An introduction to mono
Seeing colour in grayscale is the secret to great black & white images. here we offer some insight as to how as well as other essentials skills
Vibrant sunsets and rainbows, sparkling deep blue eyes and creamy skin tones, it isn’t a surprise that colour photography gets so much glory. but, as wonderful as colour is, it’s also familiar and realistic, making us slightly uncomfortable when those colours don't look natural. black & white, on the other hand, may not work for every image, but when it does it’s considered an art form. it strips away any distractions colour may bring, steps the image away from real life and gives you limitless creative control over its impact and atmosphere.
Our response to a black & white image is also usually much more emotive than with colour; the subject matter almost becomes irrelevant as light and shadow, texture and shape are all brought to the forefront. as long as your image has good shape, tonal range and intrigue you’ll be amazed at what works as a successful black & white photograph.
While fantastic black & white photography is easier than ever to achieve with digital technology, shooting for monochrome requires a different approach compared to capturing colour. back in the days of film photography, you’d load your camera with a carefully- selected roll of black & white film, you would carry around a set of colour filters to control contrast and, if you were really serious, you’d have a darkroom set up in which you could dodge and burn to perfection. now, it’s as simple as switching your camera’s Picture style/ Picture Controls to Monochrome ( see panel) or converting a colour image during processing, but the same principles of what makes a strong black & white image beautiful still apply.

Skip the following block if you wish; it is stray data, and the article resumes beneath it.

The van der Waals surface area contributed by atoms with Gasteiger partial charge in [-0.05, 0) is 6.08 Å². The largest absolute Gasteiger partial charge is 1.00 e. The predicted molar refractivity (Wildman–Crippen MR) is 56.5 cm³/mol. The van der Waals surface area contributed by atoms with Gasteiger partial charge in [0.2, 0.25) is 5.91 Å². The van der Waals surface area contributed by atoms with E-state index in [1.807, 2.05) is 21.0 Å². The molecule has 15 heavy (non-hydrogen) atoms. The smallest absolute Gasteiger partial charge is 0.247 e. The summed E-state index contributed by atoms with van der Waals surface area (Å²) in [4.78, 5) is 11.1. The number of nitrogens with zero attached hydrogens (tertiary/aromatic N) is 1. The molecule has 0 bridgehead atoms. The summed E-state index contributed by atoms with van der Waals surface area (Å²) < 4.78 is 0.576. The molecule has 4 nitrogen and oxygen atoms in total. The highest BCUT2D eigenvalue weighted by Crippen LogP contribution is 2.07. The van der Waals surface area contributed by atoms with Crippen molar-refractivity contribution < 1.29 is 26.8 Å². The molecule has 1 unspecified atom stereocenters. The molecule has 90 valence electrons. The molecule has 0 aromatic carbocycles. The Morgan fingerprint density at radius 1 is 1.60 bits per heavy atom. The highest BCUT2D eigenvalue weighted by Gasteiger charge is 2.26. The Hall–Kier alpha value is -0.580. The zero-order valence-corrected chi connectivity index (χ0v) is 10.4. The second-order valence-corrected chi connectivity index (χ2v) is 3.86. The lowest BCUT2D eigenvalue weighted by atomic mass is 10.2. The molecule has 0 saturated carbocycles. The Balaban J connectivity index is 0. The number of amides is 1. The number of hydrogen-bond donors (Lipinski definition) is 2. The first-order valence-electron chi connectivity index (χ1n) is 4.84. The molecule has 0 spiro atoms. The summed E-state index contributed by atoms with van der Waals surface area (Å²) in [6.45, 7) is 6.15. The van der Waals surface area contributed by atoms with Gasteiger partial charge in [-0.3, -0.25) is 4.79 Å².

Few situations in life are black & white; there’s a whole world of grey in- between, and it’s the same for photography. a monochrome image may contain areas of near pure white and near pure black but it also has a wide scale of grey that has to deliver contrast for the image to have visual impact. each spectrum colour has its own shade of grey when converted to grayscale, and it’s important to know what intensities of grey you’re working with by learning how to ‘ see’ tonal contrast in a colour scene. this contrast helps create shape, form and separates elements in your image for depth, such as your subject from its background, to avoid the photograph looking flat and lifeless. For instance, a lush green landscape with cloudless sky and a red barn as a focal point may look vibrant, but when turned to black & white it’ll probably look flat with very little contrast and interest between the elements. Green and red can be very similar shades, and a cloudless blue sky will have little variance in tone. switch your camera to shoot Monochrome ( see panel for how) and use Liveview to preview a scene; it’s a useful way to help you assess a composition based on a colour scene’s tonality.
Whilst there are umpteen ways to convert an image to black & white during processing, not all images suit a conversion and strong images have to begin in your mind's eye. aside from using Monochrome mode and Liveview, a way to visualise black & white is to look at the lines, shadows and shapes of a scene, this will give you an idea of the contrast and if there’s enough visual interest. Once you’ve then captured your image in colour to retain maximum information and flexibility with your raw file conversion, you can then use various software and filters to adjust the tonal range for a striking black & white conversion – turn to page 79 for a few of our recommended options.